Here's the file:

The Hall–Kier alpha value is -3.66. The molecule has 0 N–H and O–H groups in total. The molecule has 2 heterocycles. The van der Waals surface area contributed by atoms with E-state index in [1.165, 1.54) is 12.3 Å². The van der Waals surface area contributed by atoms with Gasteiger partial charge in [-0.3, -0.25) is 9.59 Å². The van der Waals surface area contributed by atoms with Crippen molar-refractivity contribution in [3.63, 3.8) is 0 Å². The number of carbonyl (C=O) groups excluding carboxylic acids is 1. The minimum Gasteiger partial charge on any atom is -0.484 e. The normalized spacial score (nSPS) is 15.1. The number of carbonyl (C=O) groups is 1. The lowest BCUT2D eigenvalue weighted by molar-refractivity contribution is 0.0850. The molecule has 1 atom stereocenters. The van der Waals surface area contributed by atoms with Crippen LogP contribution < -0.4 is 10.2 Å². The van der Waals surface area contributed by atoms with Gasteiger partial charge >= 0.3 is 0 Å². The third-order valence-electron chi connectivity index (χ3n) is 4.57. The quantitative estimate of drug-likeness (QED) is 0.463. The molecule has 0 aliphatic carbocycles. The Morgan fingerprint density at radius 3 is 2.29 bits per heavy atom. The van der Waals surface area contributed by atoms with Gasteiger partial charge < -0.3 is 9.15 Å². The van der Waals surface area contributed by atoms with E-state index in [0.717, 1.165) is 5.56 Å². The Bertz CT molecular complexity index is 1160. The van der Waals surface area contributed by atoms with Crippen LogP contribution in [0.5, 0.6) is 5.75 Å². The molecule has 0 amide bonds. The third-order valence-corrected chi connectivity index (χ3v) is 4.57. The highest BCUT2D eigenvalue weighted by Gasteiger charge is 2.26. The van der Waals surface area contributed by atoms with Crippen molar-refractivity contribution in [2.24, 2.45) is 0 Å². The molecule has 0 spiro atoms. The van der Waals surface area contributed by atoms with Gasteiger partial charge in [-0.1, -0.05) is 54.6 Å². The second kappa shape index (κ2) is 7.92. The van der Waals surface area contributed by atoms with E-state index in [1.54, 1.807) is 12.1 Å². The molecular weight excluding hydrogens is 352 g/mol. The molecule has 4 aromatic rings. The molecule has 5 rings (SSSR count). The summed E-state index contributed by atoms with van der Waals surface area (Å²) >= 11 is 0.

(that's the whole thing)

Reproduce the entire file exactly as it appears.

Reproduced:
The Hall–Kier alpha value is -3.66. The molecule has 0 N–H and O–H groups in total. The molecule has 2 heterocycles. The van der Waals surface area contributed by atoms with E-state index in [1.165, 1.54) is 12.3 Å². The van der Waals surface area contributed by atoms with Gasteiger partial charge in [-0.3, -0.25) is 9.59 Å². The van der Waals surface area contributed by atoms with Crippen molar-refractivity contribution in [3.63, 3.8) is 0 Å². The number of carbonyl (C=O) groups excluding carboxylic acids is 1. The minimum Gasteiger partial charge on any atom is -0.484 e. The normalized spacial score (nSPS) is 15.1. The number of carbonyl (C=O) groups is 1. The lowest BCUT2D eigenvalue weighted by molar-refractivity contribution is 0.0850. The molecule has 1 atom stereocenters. The van der Waals surface area contributed by atoms with Crippen LogP contribution < -0.4 is 10.2 Å². The van der Waals surface area contributed by atoms with Gasteiger partial charge >= 0.3 is 0 Å². The third-order valence-electron chi connectivity index (χ3n) is 4.57. The quantitative estimate of drug-likeness (QED) is 0.463. The molecule has 0 aliphatic carbocycles. The Morgan fingerprint density at radius 3 is 2.29 bits per heavy atom. The van der Waals surface area contributed by atoms with Gasteiger partial charge < -0.3 is 9.15 Å². The van der Waals surface area contributed by atoms with E-state index in [0.717, 1.165) is 5.56 Å². The Bertz CT molecular complexity index is 1160. The van der Waals surface area contributed by atoms with Crippen LogP contribution in [0.5, 0.6) is 5.75 Å². The molecule has 0 amide bonds. The third-order valence-corrected chi connectivity index (χ3v) is 4.57. The highest BCUT2D eigenvalue weighted by Gasteiger charge is 2.26. The van der Waals surface area contributed by atoms with Crippen molar-refractivity contribution in [2.24, 2.45) is 0 Å². The molecule has 0 spiro atoms. The van der Waals surface area contributed by atoms with Gasteiger partial charge in [-0.1, -0.05) is 54.6 Å². The second kappa shape index (κ2) is 7.92. The van der Waals surface area contributed by atoms with E-state index in [1.54, 1.807) is 12.1 Å². The molecular weight excluding hydrogens is 352 g/mol. The molecule has 4 aromatic rings. The molecule has 5 rings (SSSR count). The summed E-state index contributed by atoms with van der Waals surface area (Å²) >= 11 is 0.